Monday 14 March 2016

Zipstik Joystick Repair

This is an old post, preserved for reference.
The products and services mentioned within are no longer available.

The Zipstik has always been a favourite joystick of mine, a nice simple four way stick with two fire buttons. It has a very good action due to using microswitches throughout, giving a solid click when you move or fire. A bit like the clicking of the IBM Model M keyboard I am typing this on.
I've use these a lot when testing my USB joystick adapters, and the USB joystick options on C64 USB keyboards, as well as of course on original machines from the 1980s.
These use the standard 9 way D pinout common to machines from the 2600 through the C64 and VIC20 to the ST and Amiga, but not the Spectrum +2 (thanks Amstrad for changing the pinout).
Most of these are pretty solid, but I picked one up recently that wouldn't move up. It didn't click when moved up, so was probably the switch at fault, which I verified by shorting the contacts on the up switch and it moved up.
The microswitch is a standard size and shape, and has been used since at least the 1970s on various devices, and is still available today. There are various options for force and actuator and connection types. Most have common, normally open and normally closed contacts. The ones in this joystick only needed common and normally open, the extra tag can just be ignored.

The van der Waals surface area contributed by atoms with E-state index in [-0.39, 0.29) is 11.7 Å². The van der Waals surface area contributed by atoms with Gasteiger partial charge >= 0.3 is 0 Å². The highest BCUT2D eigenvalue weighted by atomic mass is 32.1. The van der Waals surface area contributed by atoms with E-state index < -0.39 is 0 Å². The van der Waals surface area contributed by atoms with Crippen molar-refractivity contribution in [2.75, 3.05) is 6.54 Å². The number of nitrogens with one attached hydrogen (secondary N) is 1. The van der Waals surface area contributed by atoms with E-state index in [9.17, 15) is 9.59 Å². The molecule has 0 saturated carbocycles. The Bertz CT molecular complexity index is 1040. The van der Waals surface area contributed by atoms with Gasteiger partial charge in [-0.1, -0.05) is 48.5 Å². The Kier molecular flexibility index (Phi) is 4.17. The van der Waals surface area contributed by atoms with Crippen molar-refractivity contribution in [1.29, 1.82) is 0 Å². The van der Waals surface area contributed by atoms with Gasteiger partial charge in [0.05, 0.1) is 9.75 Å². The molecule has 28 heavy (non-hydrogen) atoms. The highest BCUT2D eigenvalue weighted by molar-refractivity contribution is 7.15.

In order to maintain a uniform feel, I opted to replace all four direction microswitches. The two fire buttons were different type, with a blue edge. These worked fine, so I left those in place.
This particular Zipstik had an autofire option. Like many autofire circuits of the era, it was intermittent at best, and support varied from machine to machine. This one didn't need 5V, and just connected from ground to the fire line, This was soldered to the tabs, rather than being crimped it. With no separate power connection, it was drawing power from the pullup, so it wouldn't work on things like a Kempston joystick interface for a Spectrum where the common is actually 5V and the signal lines are pulled down to 0V. In this case I opted to remove it to simplify things.
The new microswitches I have used are Cherry D45Y, these are rated for 100,000 operations, so should last a while. These are high current versions, which I think have a more solid click than the low current ones that could have been used. These have larger spade connectors than the originals, but since some of the original connectors have been soldered to, and some are frayed, I replaced all the crimps with larger larger ones. With the removal of the autofire, the ground wiring was rejigged slightly, so I made a new ground connection for most of the switches, all chained together.
After the case had a cosmetic cleanup, time to reassemble and test. Here I'm using my old faithful joystick tester - just a battery and some LEDs in a box wired to a 9 way D connector, but quite handy for quick testing like this.
That's all working, it's first task is with one of the USB joystick adapters, configuring RetroPi on a Raspberry Pi 3.